China Focus: Chinese experience highlighted at BRICS seminar on governance

Source: Xinhua| 2017-08-17 18:42:38|Editor: Yang Yi


Robert Kuhn, a China expert from the United States, speaks at the BRICS Seminar on Governance in Quanzhou, southeast China's Fujian Province, Aug. 17, 2017. (Xinhua/Song Weiwei)

Robert Kuhn, a China expert from the United States, expounded on how Chinese decision makers used the "Four Comprehensives" as an overarching framework and strategic blueprint to reach development goals.

The "Four Comprehensives" encompass efforts to pursue a moderately prosperous society, reform, rule of law and Party discipline.

Kuhn has penned many books on Chinese governance, the latest being "How China's Leaders Think." He said foreigners who dismiss these political aphorisms as simplistic sloganeering miss an opportunity to enrich their understanding of the realities of China and of governance experience that has broader applicability in the world.

Director of the China-Brazil Center for Research and Business Ronnie Lins said China's development model could serve as a benchmark for developing countries.

Essop Goolam Pahad, the editor of South Africa's Thinker Magazine, said China's experience in fighting poverty, for example, offers critical lessons for Africa.

China has lifted 700 million people out of poverty over the past 30 years and aims now to end poverty by 2020.

Pahad, who once served as Minister in the South African Presidency, said poverty persists in many African countries. Close to 400 million Africans survive on less than 1.25 U.S. dollars a day.

Pahad said one Chinese lesson he learned was that the battle must begin by addressing the mindset of communities and their leaders: they must believe that development is possible, whatever the odds.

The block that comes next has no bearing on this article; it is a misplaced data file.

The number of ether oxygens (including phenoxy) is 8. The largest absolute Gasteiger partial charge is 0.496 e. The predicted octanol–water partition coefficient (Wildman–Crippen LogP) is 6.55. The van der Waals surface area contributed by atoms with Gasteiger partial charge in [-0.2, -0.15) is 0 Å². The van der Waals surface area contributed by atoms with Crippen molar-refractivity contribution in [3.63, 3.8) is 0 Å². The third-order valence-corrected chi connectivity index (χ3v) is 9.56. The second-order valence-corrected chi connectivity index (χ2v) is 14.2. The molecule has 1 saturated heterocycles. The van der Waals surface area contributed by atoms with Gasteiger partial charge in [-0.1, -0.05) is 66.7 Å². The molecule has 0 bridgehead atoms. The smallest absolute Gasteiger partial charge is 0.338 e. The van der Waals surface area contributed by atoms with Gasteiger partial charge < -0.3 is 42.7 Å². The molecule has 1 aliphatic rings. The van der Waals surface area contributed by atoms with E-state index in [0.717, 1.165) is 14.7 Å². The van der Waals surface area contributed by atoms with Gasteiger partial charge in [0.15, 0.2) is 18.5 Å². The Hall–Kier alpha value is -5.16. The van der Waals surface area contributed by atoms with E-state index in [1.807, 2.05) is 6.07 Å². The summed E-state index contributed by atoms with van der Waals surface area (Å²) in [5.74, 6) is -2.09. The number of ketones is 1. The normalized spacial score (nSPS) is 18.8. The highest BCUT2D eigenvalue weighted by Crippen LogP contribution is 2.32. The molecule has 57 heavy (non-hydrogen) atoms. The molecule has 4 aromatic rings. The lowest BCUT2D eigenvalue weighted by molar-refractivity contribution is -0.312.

"The weak hatchling will never take off if it depends on government aid, financial grants, and welfare allowances," he said.

While highlighting China's success, most participants at the seminar also agreed that there is no one-size-fits-all development model to be copied.

Beijing has no intention of imposing its development model onto others, officials and experts said.

He Yiting, executive vice president of the Party School of the CPC Central Committee, said though China has made significant contributions to world governance, no development model remains unchanged.

He said the governance chaos we have seen around the world is largely a result of countries failing to find their development paths. The situation has been further complicated by foreign intervention.

"It is only the person who wears the shoes who knows whether they fit," he said, citing a Chinese proverb. "It depends on the people of a country to choose what suits them best."

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